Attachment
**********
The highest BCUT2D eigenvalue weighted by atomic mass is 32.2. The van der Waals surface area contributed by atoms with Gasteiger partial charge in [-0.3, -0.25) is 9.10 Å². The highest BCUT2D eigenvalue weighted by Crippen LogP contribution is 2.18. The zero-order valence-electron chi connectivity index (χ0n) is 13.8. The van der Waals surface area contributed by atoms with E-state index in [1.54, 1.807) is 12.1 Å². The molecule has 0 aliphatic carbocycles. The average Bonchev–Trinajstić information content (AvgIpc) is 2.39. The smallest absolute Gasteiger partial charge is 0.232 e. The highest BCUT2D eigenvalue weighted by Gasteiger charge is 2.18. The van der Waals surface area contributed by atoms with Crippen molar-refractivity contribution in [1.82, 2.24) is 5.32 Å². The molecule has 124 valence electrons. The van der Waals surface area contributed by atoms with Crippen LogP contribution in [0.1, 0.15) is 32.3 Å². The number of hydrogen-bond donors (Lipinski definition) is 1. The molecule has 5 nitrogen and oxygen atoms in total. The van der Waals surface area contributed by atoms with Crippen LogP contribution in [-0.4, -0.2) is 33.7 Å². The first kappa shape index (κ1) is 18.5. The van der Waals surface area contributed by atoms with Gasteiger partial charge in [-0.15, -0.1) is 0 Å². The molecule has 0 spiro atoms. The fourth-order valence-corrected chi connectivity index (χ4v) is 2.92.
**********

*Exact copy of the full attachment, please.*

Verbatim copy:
The highest BCUT2D eigenvalue weighted by atomic mass is 32.2. The van der Waals surface area contributed by atoms with Gasteiger partial charge in [-0.3, -0.25) is 9.10 Å². The highest BCUT2D eigenvalue weighted by Crippen LogP contribution is 2.18. The zero-order valence-electron chi connectivity index (χ0n) is 13.8. The van der Waals surface area contributed by atoms with E-state index in [1.54, 1.807) is 12.1 Å². The molecule has 0 aliphatic carbocycles. The average Bonchev–Trinajstić information content (AvgIpc) is 2.39. The smallest absolute Gasteiger partial charge is 0.232 e. The highest BCUT2D eigenvalue weighted by Gasteiger charge is 2.18. The van der Waals surface area contributed by atoms with Crippen molar-refractivity contribution in [1.82, 2.24) is 5.32 Å². The molecule has 124 valence electrons. The van der Waals surface area contributed by atoms with Crippen LogP contribution in [0.1, 0.15) is 32.3 Å². The number of hydrogen-bond donors (Lipinski definition) is 1. The molecule has 5 nitrogen and oxygen atoms in total. The van der Waals surface area contributed by atoms with Crippen LogP contribution in [-0.4, -0.2) is 33.7 Å². The first kappa shape index (κ1) is 18.5. The van der Waals surface area contributed by atoms with Gasteiger partial charge in [-0.15, -0.1) is 0 Å². The molecule has 0 spiro atoms. The fourth-order valence-corrected chi connectivity index (χ4v) is 2.92.